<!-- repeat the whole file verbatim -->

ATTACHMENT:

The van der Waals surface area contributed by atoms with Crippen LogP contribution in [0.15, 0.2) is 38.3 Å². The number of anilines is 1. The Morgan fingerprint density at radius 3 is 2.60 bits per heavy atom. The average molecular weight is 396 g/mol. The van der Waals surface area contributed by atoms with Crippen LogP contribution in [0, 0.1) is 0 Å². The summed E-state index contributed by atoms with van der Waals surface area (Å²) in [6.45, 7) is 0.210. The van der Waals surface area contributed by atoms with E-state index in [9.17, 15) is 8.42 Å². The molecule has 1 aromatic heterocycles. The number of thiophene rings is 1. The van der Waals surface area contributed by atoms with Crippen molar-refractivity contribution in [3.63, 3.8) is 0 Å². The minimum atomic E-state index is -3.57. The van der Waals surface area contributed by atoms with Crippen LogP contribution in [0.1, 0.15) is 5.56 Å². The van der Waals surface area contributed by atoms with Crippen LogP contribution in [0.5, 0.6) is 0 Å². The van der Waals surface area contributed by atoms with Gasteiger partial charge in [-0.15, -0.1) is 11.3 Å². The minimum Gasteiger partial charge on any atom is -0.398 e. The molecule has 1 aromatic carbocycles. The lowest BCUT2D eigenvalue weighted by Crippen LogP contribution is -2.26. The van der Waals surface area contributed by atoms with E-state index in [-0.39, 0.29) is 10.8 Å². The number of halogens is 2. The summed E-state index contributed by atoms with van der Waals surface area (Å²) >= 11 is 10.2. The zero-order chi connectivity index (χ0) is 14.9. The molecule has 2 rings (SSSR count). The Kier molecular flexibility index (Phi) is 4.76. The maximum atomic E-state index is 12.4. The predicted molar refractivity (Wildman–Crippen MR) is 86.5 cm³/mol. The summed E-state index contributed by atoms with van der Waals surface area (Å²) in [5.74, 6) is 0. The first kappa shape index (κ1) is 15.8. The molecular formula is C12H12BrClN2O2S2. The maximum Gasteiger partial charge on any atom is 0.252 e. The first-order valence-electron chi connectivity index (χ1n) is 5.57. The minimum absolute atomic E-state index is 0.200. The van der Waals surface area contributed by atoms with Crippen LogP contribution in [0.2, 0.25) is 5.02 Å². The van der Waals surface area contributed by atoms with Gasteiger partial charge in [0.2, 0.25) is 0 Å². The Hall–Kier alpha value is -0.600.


The van der Waals surface area contributed by atoms with Crippen LogP contribution in [0.15, 0.2) is 38.3 Å². The number of anilines is 1. The Morgan fingerprint density at radius 3 is 2.60 bits per heavy atom. The average molecular weight is 396 g/mol. The van der Waals surface area contributed by atoms with Crippen LogP contribution in [0, 0.1) is 0 Å². The summed E-state index contributed by atoms with van der Waals surface area (Å²) in [6.45, 7) is 0.210. The van der Waals surface area contributed by atoms with E-state index in [9.17, 15) is 8.42 Å². The molecule has 1 aromatic heterocycles. The number of thiophene rings is 1. The van der Waals surface area contributed by atoms with Crippen molar-refractivity contribution in [3.63, 3.8) is 0 Å². The minimum atomic E-state index is -3.57. The van der Waals surface area contributed by atoms with Crippen LogP contribution in [0.1, 0.15) is 5.56 Å². The van der Waals surface area contributed by atoms with Crippen LogP contribution in [0.5, 0.6) is 0 Å². The van der Waals surface area contributed by atoms with Gasteiger partial charge in [-0.15, -0.1) is 11.3 Å². The minimum Gasteiger partial charge on any atom is -0.398 e. The molecule has 1 aromatic carbocycles. The lowest BCUT2D eigenvalue weighted by Crippen LogP contribution is -2.26. The van der Waals surface area contributed by atoms with E-state index in [-0.39, 0.29) is 10.8 Å². The number of halogens is 2. The summed E-state index contributed by atoms with van der Waals surface area (Å²) >= 11 is 10.2. The zero-order chi connectivity index (χ0) is 14.9. The molecule has 2 rings (SSSR count). The Kier molecular flexibility index (Phi) is 4.76. The maximum atomic E-state index is 12.4. The predicted molar refractivity (Wildman–Crippen MR) is 86.5 cm³/mol. The summed E-state index contributed by atoms with van der Waals surface area (Å²) in [5.74, 6) is 0. The first kappa shape index (κ1) is 15.8. The molecular formula is C12H12BrClN2O2S2. The maximum Gasteiger partial charge on any atom is 0.252 e. The first-order valence-electron chi connectivity index (χ1n) is 5.57. The minimum absolute atomic E-state index is 0.200. The van der Waals surface area contributed by atoms with Crippen LogP contribution in [0.2, 0.25) is 5.02 Å². The van der Waals surface area contributed by atoms with Gasteiger partial charge in [0.2, 0.25) is 0 Å². The Hall–Kier alpha value is -0.600.